Except for advice. I'm really out of practice with drawing, because I've spent the last few years doing everything on the computer, mostly in 3D, and even though I've had a couple different tablets, I've never done much of anything with them because I could never properly coordinate the movement of my hand down on the desk with the cursor up on the screen, even though I did that just fine with the mouse; the ironic thing is that I'm left-handed, and I use the mouse with my right hand - but I couldn't coordinate my left hand with a pen!

Now that's not an issue (or an excuse!) - the tip of my pen is right there where I'm drawing, the stroke keeps up with my hand, and I can work it pretty much full-size. And, strangely, I'm already finding out a lot of things about the software I already had, just because now I'm looking for ways it can use the pen, as opposed to a mouse - I had no idea I could do these kinds of strokes in CorelDraw! It's synergy, ah tellz ya!

So now, for those of you who use tablets on a regular basis, and especially for those fortunate enough to have something like a Cintiq, I'm looking for advice. What are the best programs, and maybe more importantly, what are the best learning resources, to make the most of my goals and desires?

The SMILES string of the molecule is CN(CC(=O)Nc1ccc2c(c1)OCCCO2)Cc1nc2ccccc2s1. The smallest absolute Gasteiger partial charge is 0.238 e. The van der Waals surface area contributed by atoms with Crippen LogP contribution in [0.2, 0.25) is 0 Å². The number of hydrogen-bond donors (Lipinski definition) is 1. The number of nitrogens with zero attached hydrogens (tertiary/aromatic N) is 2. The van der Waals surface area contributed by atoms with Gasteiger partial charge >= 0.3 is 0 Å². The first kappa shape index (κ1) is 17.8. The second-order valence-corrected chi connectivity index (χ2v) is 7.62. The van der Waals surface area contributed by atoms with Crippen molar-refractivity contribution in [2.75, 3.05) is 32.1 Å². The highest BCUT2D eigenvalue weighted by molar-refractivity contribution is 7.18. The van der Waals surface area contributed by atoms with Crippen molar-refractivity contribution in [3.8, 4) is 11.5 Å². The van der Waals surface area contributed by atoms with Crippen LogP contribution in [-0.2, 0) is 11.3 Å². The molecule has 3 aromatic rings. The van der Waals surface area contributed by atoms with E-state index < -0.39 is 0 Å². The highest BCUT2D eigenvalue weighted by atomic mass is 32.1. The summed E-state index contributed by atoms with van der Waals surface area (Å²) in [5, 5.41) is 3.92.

Despite what one sees in my gallery, Star Trek is not my greatest artistic love - that would be split between cars and women ;). Over the years, I've been able to do some decent work with women in Poser, but now it's time to add back to my repertoire the ability to draw one (don't get me started on painting, yet - that wasn't even a skill I had before the computer ;). Although I have to say that Poser has built up more of an eye for lighting, form and color than I ever had before, since those are what you have left when you take lines out of the mix). And I'm hoping to flesh out (no pun intended) my body of work (another unintended pun ;)) with both realistic and cartoon-ish (not manga - more like folks like Dean Yeagle) styles. Maybe even comics, if I can come up with a decent story, and also get a feel for drawing multiple-figure poses from my head (as opposed to pin-ups, which is most of what I ever used to draw). To this last point, I also picked up Manga Studio EX 4 on the Black Friday sale for 90% off! And I'm especially intrigued by its ability to import and render 3D objects, including the filetypes I use in Poser - I don't know yet whether I want to use figures from Poser, at least not for more than just generating poses over which I can draw, but it ought to really help with backgrounds and props. Despite what I've said, who wants to bet the first comic isn't Trek-related? :D